Discussant/Commentateur/Commentatrice : Chris Tenove (University of British Columbia)
Discussant/Commentateur/Commentatrice : Fonna Forman (University of California – San Diego)
Abstract: A grounded approach to normative theorizing is not new. Indeed, it has been used in some of the most influential works of classical and contemporary political thought. For instance, Jane Mansbridge conducted extensive field work to inform her theorizing of democratic practice in her influential monograph, Beyond Adversary Democracy. However, grounded normative theorizing (GNT) has rarely been treated as a cohesive approach to doing political theory, and has received relatively little attention in the literature as an approach. This proposal is for a roundtable on the conceptual foundations of GNT, and is part of a series of proposed roundtables, which is aimed at developing GNT as a distinct approach.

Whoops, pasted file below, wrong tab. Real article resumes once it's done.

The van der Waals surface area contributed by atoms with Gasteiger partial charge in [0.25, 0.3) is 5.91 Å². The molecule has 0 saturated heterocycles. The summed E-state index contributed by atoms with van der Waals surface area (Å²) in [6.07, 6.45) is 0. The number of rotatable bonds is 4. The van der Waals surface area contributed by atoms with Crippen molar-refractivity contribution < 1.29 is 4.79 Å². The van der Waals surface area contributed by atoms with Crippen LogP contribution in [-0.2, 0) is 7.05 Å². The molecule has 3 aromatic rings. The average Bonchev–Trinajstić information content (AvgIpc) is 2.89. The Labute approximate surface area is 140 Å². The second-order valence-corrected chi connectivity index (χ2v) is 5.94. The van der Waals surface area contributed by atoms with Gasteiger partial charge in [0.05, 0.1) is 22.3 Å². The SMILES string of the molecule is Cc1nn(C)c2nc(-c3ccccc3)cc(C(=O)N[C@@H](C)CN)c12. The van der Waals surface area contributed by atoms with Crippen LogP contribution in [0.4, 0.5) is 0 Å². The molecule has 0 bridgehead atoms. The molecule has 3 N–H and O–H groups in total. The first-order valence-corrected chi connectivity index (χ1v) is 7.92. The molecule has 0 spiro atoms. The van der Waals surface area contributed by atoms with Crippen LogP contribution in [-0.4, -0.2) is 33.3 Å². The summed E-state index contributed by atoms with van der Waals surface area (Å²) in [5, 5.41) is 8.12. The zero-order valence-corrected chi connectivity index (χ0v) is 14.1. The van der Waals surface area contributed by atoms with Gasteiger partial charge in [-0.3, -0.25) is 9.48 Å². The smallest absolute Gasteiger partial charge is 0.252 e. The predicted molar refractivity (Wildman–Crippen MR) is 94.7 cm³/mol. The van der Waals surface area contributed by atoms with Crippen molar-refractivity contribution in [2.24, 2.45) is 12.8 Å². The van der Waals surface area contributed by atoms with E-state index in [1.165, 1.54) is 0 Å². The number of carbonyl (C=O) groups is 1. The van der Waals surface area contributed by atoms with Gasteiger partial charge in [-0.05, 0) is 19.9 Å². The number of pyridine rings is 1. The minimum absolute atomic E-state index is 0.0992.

GNT derives from a long-standing orientation to political theory that holds that lived experience, practices, institutions, and beliefs reveal what we should do and should value. In different ways, theorists have argued for normative analysis to engage the concrete realities of people’s lives, “taking men as they are and laws as they might be...so that justice and utility are in no way divided” (Rousseau 1762), or arguing that theorizing should not be “something which can go on in the head without including observation of new facts as part of itself” (Dewey  2004: 141). Today, political theorists frequently call for normative theory that is more practice-dependent, more realistic, or less focused on “transcendent institutions” (Sen 2009). We seek to explore intellectual traditions that have contributed directly to the contemporary turn toward grounded normative theory and the development of its methodological commitments.